War Machine 4, above, will be on exhibit as part of the RED IMPULSE group show at Propeller Gallery so please drop by and see this painting as well as the diverse takes on this stimulating theme by an incredibly accomplished group of artists. The Drake Hotel is nearby as are many other Queen Street West venues so you can make a night of it.
On a recent trip to NYC we stopped in at Berry Campbell on West 24th, to see the Syd Solomon (1917-2004) exhibition – which was the highlight of my very limited time in Chelsea. An abstract expressionist, his work involves and energizes space.
The paintings are perpetually sensuous and enigmatic – full of life, colour and questions. His paintings lingered in my mind – I loved their chunky organic vibrancy. See more of his work here on the Berry Campbell website: https://www.berrycampbell.com/
And I would be remiss if I didn’t let you know that Syd’s work is rumoured to be shown this fall at Guild Hall, East Hampton. You can check in on Guild Hall’s listings as they arise here: http://www.guildhall.org/
Thank you Syd Solomon, I wish I could have met you!
As with much of my work exposure to other artists, writers (at this moment critic Jerry Saltz comes to mind as does academic Arden Reed who recently wrote about “Slow Art”) theorists and curators plays a role in shaping future work. So I wasn’t surprised when Syd’s bold work began sifting through my brain, which is always, coincidentally, populated with ecocentric thoughts: Where are we going? What’s happening to the planet? How do artists and designers communicate ideas related to anthropogenic change and planetary fate?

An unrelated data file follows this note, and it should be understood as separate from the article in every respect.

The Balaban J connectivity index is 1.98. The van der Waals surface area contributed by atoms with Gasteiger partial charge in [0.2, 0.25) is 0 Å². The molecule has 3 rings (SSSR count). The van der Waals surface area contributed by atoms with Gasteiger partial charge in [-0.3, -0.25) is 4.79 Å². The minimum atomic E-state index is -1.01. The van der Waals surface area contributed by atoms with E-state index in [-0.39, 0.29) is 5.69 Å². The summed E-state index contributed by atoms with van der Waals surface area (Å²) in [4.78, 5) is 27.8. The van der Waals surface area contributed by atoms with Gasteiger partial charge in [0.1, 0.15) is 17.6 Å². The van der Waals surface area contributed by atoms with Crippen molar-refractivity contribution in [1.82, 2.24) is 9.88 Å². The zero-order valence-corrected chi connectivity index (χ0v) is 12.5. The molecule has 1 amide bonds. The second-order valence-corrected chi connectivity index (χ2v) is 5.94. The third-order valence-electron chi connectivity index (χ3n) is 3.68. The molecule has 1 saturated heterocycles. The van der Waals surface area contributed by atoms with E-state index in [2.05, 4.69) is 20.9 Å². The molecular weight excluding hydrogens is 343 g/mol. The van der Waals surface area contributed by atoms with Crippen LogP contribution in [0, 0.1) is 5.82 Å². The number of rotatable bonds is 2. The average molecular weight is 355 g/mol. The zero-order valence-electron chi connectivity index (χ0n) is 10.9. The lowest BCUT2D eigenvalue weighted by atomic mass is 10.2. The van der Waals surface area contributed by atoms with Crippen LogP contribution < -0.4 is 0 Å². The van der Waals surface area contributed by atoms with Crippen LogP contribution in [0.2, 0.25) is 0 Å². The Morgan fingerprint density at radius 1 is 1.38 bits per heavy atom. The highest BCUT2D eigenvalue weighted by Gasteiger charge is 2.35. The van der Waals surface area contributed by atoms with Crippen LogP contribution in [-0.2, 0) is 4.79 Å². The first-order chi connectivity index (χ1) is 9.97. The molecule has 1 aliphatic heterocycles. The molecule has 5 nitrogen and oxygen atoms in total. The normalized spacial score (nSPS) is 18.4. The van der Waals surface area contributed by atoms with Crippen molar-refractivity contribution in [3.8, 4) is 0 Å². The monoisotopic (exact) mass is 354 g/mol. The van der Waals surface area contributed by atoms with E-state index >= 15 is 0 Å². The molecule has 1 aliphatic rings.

The “cause” of charismatic painting would have us believe that nature, for the most part, exists in a perpetually unblemished state. Of course, in reality, anthropogenic disturbance has cast a pall over all of our planet’s ecosystems. Nature is not unhinged and separate but connected and affected.